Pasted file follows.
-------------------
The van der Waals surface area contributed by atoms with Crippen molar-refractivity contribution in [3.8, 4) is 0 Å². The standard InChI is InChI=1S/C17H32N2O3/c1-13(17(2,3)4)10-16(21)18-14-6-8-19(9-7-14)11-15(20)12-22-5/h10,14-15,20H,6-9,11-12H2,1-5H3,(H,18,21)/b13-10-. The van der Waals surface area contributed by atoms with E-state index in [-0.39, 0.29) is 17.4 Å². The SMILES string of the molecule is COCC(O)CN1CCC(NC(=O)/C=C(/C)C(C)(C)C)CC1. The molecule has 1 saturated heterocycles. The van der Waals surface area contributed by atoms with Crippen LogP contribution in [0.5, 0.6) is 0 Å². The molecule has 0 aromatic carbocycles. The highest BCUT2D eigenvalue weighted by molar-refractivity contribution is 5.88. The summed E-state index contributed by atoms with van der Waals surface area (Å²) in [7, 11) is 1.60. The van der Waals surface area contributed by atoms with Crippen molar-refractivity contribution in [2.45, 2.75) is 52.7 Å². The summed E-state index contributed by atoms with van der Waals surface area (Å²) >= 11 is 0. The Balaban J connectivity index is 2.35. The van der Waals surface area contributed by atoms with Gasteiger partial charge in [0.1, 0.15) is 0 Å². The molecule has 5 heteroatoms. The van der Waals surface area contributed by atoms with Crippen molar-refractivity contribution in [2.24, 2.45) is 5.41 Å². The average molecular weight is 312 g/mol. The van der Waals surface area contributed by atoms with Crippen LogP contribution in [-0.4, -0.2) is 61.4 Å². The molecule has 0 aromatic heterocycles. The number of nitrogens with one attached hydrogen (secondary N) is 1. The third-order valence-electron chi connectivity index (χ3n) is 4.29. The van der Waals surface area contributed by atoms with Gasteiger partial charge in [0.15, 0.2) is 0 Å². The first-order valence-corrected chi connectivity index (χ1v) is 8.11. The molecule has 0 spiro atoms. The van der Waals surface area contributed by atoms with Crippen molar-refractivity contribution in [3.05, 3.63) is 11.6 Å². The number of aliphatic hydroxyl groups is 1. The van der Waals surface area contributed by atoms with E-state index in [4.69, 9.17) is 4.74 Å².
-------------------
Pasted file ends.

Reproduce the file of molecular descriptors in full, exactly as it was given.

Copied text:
The van der Waals surface area contributed by atoms with Crippen molar-refractivity contribution in [3.8, 4) is 0 Å². The standard InChI is InChI=1S/C17H32N2O3/c1-13(17(2,3)4)10-16(21)18-14-6-8-19(9-7-14)11-15(20)12-22-5/h10,14-15,20H,6-9,11-12H2,1-5H3,(H,18,21)/b13-10-. The van der Waals surface area contributed by atoms with E-state index in [-0.39, 0.29) is 17.4 Å². The SMILES string of the molecule is COCC(O)CN1CCC(NC(=O)/C=C(/C)C(C)(C)C)CC1. The molecule has 1 saturated heterocycles. The van der Waals surface area contributed by atoms with Crippen LogP contribution in [0.5, 0.6) is 0 Å². The molecule has 0 aromatic carbocycles. The highest BCUT2D eigenvalue weighted by molar-refractivity contribution is 5.88. The summed E-state index contributed by atoms with van der Waals surface area (Å²) in [7, 11) is 1.60. The van der Waals surface area contributed by atoms with Crippen molar-refractivity contribution in [2.45, 2.75) is 52.7 Å². The summed E-state index contributed by atoms with van der Waals surface area (Å²) >= 11 is 0. The Balaban J connectivity index is 2.35. The van der Waals surface area contributed by atoms with Gasteiger partial charge in [0.1, 0.15) is 0 Å². The molecule has 5 heteroatoms. The van der Waals surface area contributed by atoms with Crippen molar-refractivity contribution in [2.24, 2.45) is 5.41 Å². The average molecular weight is 312 g/mol. The van der Waals surface area contributed by atoms with Crippen LogP contribution in [-0.4, -0.2) is 61.4 Å². The molecule has 0 aromatic heterocycles. The number of nitrogens with one attached hydrogen (secondary N) is 1. The third-order valence-electron chi connectivity index (χ3n) is 4.29. The van der Waals surface area contributed by atoms with Gasteiger partial charge in [0.15, 0.2) is 0 Å². The first-order valence-corrected chi connectivity index (χ1v) is 8.11. The molecule has 0 spiro atoms. The van der Waals surface area contributed by atoms with Crippen molar-refractivity contribution in [3.05, 3.63) is 11.6 Å². The number of aliphatic hydroxyl groups is 1. The van der Waals surface area contributed by atoms with E-state index in [4.69, 9.17) is 4.74 Å².